The following is the opinion and analysis of the writer:
Since the beginning of the pandemic, we at the Pima Council on Aging (PCOA) have done all we can to support and protect older adults. We’ve done so through direct services, as well as by being a resource of reliable information.
Today, much of our efforts are focused on removing barriers and encouraging everyone who can to get the COVID-19 vaccine — to protect ourselves and one another, and to discourage the development of more deadly variants of the virus.
All viruses evolve over time and undergo changes as they spread and replicate. This means that as long as the SARS-CoV-2 virus that causes COVID-19 continues to spread, new mutations will appear, some of which may be stronger, more contagious and more deadly than previous strains.
When a virus infects a new host, it makes copies of itself with small genetic differences called mutations. A mutation can occur in a segment of the virus that makes it either more infectious or more deadly. That variant then starts to predominate because it has a genetic advantage against other versions of the virus. This is the dynamic at work with the delta variant, also known as B.1.617.2.
Delta is a highly contagious and more severe strain of the virus, which was first identified in India in December and swept rapidly through India and Great Britain.
The US saw its first delta case in March, and it is now the dominant strain nationwide, growing from 10% of all COVID-19 cases at the beginning of June to nearly 52% by early July.
Areas with low levels of vaccinated people have been hit hardest, with as many as 80% of cases being the delta variant and hospitalization rates on the rise in states with low vaccine rates.
Delta is responsible for the 10% overall increase in new COVID-19 cases in the US in recent weeks, according to the Centers for Disease Control and Prevention.
Medical professionals around the world treating the delta strain are seeing differences between this and previous variants of the virus. The delta strain appears to be at least 50% more transmissible than the alpha variant, which had previously been the most common strain in the U.S. (and was itself 50% more transmissible than the original strain of the virus).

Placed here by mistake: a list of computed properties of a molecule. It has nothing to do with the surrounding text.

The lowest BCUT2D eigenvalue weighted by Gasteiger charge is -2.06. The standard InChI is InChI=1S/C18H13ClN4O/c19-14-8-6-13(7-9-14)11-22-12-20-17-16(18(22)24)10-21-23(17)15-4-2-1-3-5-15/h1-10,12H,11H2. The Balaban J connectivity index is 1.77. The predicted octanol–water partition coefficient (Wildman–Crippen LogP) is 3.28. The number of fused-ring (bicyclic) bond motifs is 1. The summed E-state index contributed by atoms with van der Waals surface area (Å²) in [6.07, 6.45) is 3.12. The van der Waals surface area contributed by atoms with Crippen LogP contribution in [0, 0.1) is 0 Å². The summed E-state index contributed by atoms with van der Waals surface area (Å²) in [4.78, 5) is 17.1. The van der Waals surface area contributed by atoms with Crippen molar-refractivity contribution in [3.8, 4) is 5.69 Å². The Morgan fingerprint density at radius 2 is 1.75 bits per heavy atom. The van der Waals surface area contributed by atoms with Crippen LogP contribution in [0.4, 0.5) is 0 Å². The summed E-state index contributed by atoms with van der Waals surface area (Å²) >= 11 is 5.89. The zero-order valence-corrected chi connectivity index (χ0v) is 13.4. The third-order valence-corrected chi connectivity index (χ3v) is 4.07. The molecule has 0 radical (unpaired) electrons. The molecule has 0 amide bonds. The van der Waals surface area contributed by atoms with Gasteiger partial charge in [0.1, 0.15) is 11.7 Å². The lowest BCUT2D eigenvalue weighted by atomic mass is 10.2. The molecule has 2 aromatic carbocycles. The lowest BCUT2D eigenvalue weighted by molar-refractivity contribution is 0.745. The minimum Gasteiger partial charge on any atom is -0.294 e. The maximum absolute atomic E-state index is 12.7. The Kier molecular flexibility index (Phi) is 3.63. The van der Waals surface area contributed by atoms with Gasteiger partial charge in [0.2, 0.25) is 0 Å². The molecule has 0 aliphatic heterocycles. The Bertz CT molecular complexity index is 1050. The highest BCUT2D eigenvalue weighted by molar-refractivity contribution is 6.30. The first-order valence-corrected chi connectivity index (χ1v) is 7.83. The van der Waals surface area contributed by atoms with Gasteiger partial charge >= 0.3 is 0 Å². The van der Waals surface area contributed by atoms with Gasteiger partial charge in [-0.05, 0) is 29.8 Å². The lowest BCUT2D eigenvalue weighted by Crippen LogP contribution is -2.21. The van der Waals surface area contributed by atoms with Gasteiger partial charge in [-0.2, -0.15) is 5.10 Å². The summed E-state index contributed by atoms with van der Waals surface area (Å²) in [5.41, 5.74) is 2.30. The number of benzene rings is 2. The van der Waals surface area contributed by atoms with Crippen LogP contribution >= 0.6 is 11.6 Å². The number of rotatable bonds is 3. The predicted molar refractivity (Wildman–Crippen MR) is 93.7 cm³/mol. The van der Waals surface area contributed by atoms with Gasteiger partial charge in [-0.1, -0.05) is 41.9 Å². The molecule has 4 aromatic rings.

It is impacting more young people, partly because they make up much of the unvaccinated group. Early data suggests that delta causes infected people to become more severely ill, according to the CDC. Symptoms look somewhat different, as well, with loss of smell and cough being less common and headache, sore throat, runny nose, and fever more likely.
Here in Pima County, in early July we celebrated the milestone of 70% of adults having received at least one dose, with that number rising to 92% among older adults 65+. The good news here is that higher rates of vaccination in our local communities make widespread transmission of the Delta variant less likely. And in more good news, studies show existing vaccines to be highly effective against the delta variant.
According to the CDC, data collected from a set of U.S. states over the past six months showed that 99.5% of people who died of COVID-19 were unvaccinated. Where people remain unvaccinated, communities remain vulnerable.
Though Pima County continues to move in a positive direction with vaccine rates, the surest way to prevent additional serious illness and death among our friends and neighbors, and to thwart the development of more devastating variants, is for every one of us who can to become fully vaccinated as soon as possible.
W. Mark Clark is president & CEO at the Pima Council on Aging (PCOA).